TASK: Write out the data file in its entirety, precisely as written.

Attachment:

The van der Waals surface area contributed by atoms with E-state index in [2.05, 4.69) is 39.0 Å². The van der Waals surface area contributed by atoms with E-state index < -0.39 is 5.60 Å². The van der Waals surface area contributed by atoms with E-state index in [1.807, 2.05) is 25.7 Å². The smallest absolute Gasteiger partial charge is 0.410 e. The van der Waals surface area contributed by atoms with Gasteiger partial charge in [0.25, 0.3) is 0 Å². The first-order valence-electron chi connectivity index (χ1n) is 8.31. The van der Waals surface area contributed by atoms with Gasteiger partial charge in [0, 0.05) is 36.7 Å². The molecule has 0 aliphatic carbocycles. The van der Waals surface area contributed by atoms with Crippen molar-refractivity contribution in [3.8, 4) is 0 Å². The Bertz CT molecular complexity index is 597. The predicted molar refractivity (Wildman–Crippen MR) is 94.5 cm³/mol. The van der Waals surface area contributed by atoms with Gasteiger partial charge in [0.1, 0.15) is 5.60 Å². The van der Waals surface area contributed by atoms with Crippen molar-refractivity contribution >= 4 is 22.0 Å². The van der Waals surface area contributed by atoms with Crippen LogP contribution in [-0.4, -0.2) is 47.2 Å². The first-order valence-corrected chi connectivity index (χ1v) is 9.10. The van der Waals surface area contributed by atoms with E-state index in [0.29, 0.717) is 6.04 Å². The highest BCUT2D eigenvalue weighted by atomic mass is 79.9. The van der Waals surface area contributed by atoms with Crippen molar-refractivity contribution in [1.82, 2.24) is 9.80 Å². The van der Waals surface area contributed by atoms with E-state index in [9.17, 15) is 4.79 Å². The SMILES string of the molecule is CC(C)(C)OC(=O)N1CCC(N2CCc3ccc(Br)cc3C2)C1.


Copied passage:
The van der Waals surface area contributed by atoms with E-state index in [2.05, 4.69) is 39.0 Å². The van der Waals surface area contributed by atoms with E-state index < -0.39 is 5.60 Å². The van der Waals surface area contributed by atoms with E-state index in [1.807, 2.05) is 25.7 Å². The smallest absolute Gasteiger partial charge is 0.410 e. The van der Waals surface area contributed by atoms with Gasteiger partial charge in [0.25, 0.3) is 0 Å². The first-order valence-electron chi connectivity index (χ1n) is 8.31. The van der Waals surface area contributed by atoms with Gasteiger partial charge in [0, 0.05) is 36.7 Å². The molecule has 0 aliphatic carbocycles. The van der Waals surface area contributed by atoms with Crippen molar-refractivity contribution in [3.8, 4) is 0 Å². The Bertz CT molecular complexity index is 597. The predicted molar refractivity (Wildman–Crippen MR) is 94.5 cm³/mol. The van der Waals surface area contributed by atoms with Gasteiger partial charge in [0.1, 0.15) is 5.60 Å². The van der Waals surface area contributed by atoms with Crippen molar-refractivity contribution >= 4 is 22.0 Å². The van der Waals surface area contributed by atoms with Crippen LogP contribution in [-0.4, -0.2) is 47.2 Å². The first-order valence-corrected chi connectivity index (χ1v) is 9.10. The van der Waals surface area contributed by atoms with E-state index in [0.29, 0.717) is 6.04 Å². The highest BCUT2D eigenvalue weighted by atomic mass is 79.9. The van der Waals surface area contributed by atoms with Crippen molar-refractivity contribution in [1.82, 2.24) is 9.80 Å². The van der Waals surface area contributed by atoms with E-state index in [9.17, 15) is 4.79 Å². The SMILES string of the molecule is CC(C)(C)OC(=O)N1CCC(N2CCc3ccc(Br)cc3C2)C1.